However, new evidence suggests that this is not as simple as just giving everyone adequate exposure to farm animals. The western lifestyle is characterized by a number of factors that may be contributing, including:

  • An estimated 90% of our time spent indoors
  • Decreased physical activity
  • A highly processed diet
  • Chronic stress
  • Diminishing family and social connections

All of these factors have been linked to poor metabolic and immune resilience.

Spending more time indoors in well-insulated houses, for instance, increases exposure to indoor allergens such a mites and cockroaches, indoor pollutants such as fine particulates, smoke and cooking fumes, mold, volatile organic compounds (VOCs) from building materials, and household chemicals.

According to the EPA the levels of indoor air pollutants are often two to five times higher than outdoor levels, and in some cases these levels can exceed one hundred times that of outdoor levels of the same pollutants — meaning that sometimes the air inside can be more harmful than outside.

The composition and diversity of the microbiome in the gut and skin are influenced by all these changes in living environment, diet, and lifestyle. As a result, some are even proposing that the hygiene hypothesis be updated to the “old friends” or biodiversity hypothesis as they observe that the increase in allergies is due to the loss of symbiotic relationships with parasites and bacteria that were once beneficial to our evolution.

Indeed, numerous studies have shown that young children at risk of developing allergies have gut microbiome dysbiosis, in which particular strains are lacking while others, such as Clostridia species, are over-represented. These imbalances in the gut, skin, and nose are associated with eczema, asthma and food allergy.

Why, exactly, a western lifestyle reduces microbiome diversity in newborns remains an area of intense research, but there is evidence that the mode of infant feeding, dietary diversity and fiber content for both mother and child, mode of childbirth, sibling order in a family, and presence of pets and/or farm animals during childhood all have strong effects.

What it all comes down to is that microbial balance and diversity are health-promoting, while imbalance can lead to inappropriate inflammatory responses — which leads us back to the challenge of finding allergy relief.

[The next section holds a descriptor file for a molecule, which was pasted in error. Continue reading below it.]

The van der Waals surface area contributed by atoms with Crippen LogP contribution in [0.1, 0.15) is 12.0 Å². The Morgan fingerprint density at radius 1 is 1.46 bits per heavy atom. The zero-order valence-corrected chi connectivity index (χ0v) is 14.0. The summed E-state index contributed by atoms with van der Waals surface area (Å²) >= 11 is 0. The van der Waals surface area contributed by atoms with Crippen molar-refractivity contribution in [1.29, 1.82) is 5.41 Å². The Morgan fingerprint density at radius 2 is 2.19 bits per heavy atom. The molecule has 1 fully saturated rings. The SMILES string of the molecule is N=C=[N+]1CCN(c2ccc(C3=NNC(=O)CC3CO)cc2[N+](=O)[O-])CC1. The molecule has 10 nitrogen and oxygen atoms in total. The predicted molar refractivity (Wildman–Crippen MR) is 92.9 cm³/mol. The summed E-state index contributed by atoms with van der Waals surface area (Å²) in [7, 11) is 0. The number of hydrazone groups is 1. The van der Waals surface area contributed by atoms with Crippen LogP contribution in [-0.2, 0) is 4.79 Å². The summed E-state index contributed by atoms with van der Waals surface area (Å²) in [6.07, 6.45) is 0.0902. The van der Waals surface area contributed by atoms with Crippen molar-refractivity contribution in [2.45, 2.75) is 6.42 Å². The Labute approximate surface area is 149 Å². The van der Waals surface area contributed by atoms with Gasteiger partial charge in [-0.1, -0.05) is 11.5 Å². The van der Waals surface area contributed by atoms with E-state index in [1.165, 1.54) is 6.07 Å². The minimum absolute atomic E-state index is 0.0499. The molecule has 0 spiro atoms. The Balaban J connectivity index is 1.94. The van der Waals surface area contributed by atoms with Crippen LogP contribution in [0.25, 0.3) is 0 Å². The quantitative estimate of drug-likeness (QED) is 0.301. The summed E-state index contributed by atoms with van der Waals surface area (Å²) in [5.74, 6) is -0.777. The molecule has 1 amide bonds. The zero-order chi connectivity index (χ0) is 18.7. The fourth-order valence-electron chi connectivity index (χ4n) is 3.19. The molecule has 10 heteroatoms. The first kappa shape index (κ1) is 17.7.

Great, but Why am I Sneezing?

To understand how to manage allergic disease, we need to step inside the castle walls. Stay with me.

Mammals have an incredibly sophisticated and endlessly complicated immune system forged in the entangled evolution of trillions of viruses, bacteria, fungi, and protozoa. As amazing as it is, however, our body’s defenses are a bit outdated and confused when facing the modern environment shaped by human intervention.

This is a complicated topic, so allow me to explain it using the example of a medieval castle.

Our first line of defense is the physical barriers, the stone structure of the castle, towers, battlements, and heavy castle doors. These are our skin, which is impenetrable unless destroyed, and mucous membranes which are more selectively permeable.

The threat of invasion is constant, so our castle has a full-time military defense system known as our immune system. Within it, there are different branches and specialized units that serve different functions, although they wear similar uniforms! There are guards at every entrance and on top of every tower and wall (our innate immune cells), and a group of highly trained warriors waiting in the wings (our adaptive cells).

However, if our front-line defenses have not been adequately trained to skillfully discern and take down a foreign invader, they do their best to deal with the threat, and also send a messenger (an antigen-presenting cell) to the elite training camps inside the castle (lymph nodes) with a fragment of the invader to see if any of the trained warriors (T cells) know how to handle it.